At Paws & Claws Pet Medical Center, our veterinarian in Troutdale is here for your pet at all stages in life. And while we hope your pet will never experience an emergency medical situation, we think it is good for all pet owners to be aware of some of the more common emergencies we see. By being educated on these scenarios, pet owners will know how to spot early signs of problems and act promptly, which could very well save a pet's life. One of the more common emergencies we see in our office is that of a cat or dog ingesting a poison or toxin.
Some pet owners are surprised to learn about some seemingly "harmless" substances or foods that can actually be fatal to pets. In fact, many human foods can cause serious reactions in pets, which is just one of many reasons that we never recommend pet owners feed their cats or dogs table scraps. Chocolate is a prime example of a human food that can be fatal if ingested by a cat or dog. Some other examples include coffee, garlic, and even apple seeds.
In addition to foods, pets sometimes come into contact with chemicals that can be very dangerous to their health. Antifreeze is a classic example of a chemical that can be deadly to pets. In the past, this was more of a common issue because the ingredients in antifreeze give it a sweet smell and taste. Fortunately, many antifreeze manufacturers these days have changed their formulas to have a more bitter smell so as to make dogs less likely to ingest it.
The specific symptoms a pet may display if affected by poisons or toxins can vary, but some of the most common symptoms include:
If your pet displays any symptoms of having ingested a toxin or poison, it is important to seek pet poison treatment as soon as possible. Every minute and second is precious, so there is no time to spare. Sometimes, there is no way of knowing for sure if your pet has ingested (or what) until a veterinarian can take an X-ray or ultrasound. However, if you know what your pet has ingested, it is always a good idea to bring a sample of it (especially if it is a chemical, such as a cleaning product), so long as it is kept out of reach of your pet. This can help our veterinary team have a better idea of how to treat it. To treat a pet who has ingested a toxin or poison, we will likely induce vomiting.
If you have questions about protecting your pet or would like to schedule an appointment, contact our Gresham vet at 503-661-1833. We are also available during our regular hours for emergency care if your pet ever needs it.
If you do everything you can to help your four-legged friend live a safe, healthy life, you're probably worried about the possibility of his encountering a poisonous substance. The more you know about dog and cat poisoning, the better equipped you'll be to prevent or respond to the problem. Here are some frequently asked questions on the subject from Paws & Claws Pet Medical Center in Troutdale.'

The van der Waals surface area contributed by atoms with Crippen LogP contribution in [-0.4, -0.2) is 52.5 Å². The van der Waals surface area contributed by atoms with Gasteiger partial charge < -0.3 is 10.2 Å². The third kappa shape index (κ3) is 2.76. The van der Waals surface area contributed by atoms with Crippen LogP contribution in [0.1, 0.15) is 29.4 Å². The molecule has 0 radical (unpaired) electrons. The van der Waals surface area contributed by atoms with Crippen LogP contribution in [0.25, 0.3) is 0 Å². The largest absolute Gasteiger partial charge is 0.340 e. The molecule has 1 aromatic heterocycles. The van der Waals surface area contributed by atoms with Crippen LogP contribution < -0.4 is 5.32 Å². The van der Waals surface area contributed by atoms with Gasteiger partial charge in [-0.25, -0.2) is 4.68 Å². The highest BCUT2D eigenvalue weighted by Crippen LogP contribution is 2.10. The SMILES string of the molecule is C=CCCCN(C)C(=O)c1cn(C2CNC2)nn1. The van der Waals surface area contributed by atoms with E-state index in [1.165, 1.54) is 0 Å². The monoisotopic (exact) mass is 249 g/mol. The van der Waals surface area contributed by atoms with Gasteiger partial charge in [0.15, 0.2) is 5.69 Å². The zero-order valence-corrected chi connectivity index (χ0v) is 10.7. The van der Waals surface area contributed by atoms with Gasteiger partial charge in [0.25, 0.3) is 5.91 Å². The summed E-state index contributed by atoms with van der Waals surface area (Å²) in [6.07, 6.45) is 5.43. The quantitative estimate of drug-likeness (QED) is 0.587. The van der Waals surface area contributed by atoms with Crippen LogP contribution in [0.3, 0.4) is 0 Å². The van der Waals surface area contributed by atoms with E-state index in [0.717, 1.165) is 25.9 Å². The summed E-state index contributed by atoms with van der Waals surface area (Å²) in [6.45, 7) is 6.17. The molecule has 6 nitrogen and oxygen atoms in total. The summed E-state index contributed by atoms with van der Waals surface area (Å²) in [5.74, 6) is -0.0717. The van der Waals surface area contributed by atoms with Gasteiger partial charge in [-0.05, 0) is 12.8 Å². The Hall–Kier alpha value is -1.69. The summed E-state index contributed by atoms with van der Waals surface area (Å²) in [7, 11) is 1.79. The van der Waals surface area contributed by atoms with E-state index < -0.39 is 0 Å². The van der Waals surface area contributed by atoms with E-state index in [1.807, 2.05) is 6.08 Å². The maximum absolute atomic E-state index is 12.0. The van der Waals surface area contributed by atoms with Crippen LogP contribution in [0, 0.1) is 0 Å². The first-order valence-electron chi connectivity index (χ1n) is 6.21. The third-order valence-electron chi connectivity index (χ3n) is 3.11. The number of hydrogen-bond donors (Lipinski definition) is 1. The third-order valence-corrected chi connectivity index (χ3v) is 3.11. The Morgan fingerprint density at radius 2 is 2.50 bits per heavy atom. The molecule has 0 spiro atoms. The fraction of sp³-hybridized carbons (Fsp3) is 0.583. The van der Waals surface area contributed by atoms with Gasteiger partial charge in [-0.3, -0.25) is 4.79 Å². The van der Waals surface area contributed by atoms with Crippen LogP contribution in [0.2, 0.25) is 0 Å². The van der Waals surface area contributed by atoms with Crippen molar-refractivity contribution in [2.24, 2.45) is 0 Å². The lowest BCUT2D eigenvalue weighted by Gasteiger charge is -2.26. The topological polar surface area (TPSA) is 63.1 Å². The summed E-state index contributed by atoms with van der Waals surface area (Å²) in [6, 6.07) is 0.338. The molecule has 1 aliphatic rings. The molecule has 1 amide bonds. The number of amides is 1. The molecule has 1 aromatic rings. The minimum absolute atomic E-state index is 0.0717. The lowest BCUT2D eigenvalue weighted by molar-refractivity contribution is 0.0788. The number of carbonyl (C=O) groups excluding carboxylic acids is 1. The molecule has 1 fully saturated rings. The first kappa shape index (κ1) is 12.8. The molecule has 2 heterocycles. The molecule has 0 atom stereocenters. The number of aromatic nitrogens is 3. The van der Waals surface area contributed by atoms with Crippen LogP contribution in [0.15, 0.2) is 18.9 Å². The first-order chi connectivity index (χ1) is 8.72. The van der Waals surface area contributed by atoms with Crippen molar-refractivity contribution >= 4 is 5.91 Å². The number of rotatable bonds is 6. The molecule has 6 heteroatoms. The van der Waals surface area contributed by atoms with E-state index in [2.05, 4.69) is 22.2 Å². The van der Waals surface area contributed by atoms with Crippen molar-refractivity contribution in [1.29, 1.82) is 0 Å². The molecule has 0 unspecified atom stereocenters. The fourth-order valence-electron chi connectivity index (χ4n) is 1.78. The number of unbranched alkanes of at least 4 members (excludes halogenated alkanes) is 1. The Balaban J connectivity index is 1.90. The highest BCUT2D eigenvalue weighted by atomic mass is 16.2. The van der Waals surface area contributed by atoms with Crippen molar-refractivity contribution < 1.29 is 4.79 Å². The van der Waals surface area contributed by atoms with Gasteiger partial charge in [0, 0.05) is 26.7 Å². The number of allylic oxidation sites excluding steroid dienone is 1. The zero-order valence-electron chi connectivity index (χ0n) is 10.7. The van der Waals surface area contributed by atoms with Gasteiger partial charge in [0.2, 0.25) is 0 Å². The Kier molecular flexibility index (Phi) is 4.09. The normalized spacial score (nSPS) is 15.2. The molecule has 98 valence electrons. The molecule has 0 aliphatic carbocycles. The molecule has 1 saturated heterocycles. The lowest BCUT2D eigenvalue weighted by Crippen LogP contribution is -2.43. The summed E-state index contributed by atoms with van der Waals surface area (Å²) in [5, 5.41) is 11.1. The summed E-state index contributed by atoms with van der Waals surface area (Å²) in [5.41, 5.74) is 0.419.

Pets can be poisoned by a number of common household substances. Poisons may include household cleaners, laundry products, adhesives, and any medications that have not been securely removed from an animal's reach.
Dogs and cats are vulnerable to chemicals such as insecticides, but they can also be poisoned by the certain flowers and plants. Daffodil bulbs, dieffenbachia, poinsettias, azaleas, buttercups, irises, and daylilies are just a few examples. Puddles of automotive fluids are also poisonous to pets.
A variety of foods that are harmless to humans have toxic effects on pets. Dogs and cats can be poisoned avocados, chocolate, onions, garlic, grapes, raisins, and items sweetened with xylitol.
Your pet may have ingested a poisonous substance if he experiences vomiting, diarrhea, convulsions, disorientation, fainting, listless or sudden bleeding/bruising.
Call Paws & Claws Pet Medical Center immediately for advice on how to proceed. We'll generally tell you to bring your pet to us right away for emergency treatment. Forcing vomiting may be the wrong strategy since some substances can do even more damage if they pass through the esophagus a second time. If you can identify the poison in question, bring a sample of it with you.
Our team will analyze your pet's vital signs and symptoms along with the substance that caused the poisoning to determine the right course of treatment. In some cases, that means administering drugs to induce vomiting; in others, it may mean administering activated charcoal products that neutralize the poison. We may also need to restore fluids lost through vomiting or diarrhea.
Pet poisoning is a scary situation, so don't allow yourself to be caught unprepared. Our Gresham and Troutdale veterinarian has the skills and expertise needed to treat cases of dog or cat poisoning. Call 503-661-1833 anytime you need lifesaving answers, advice, and treatment from Paws & Claws Pet Medical Center in Troutdale.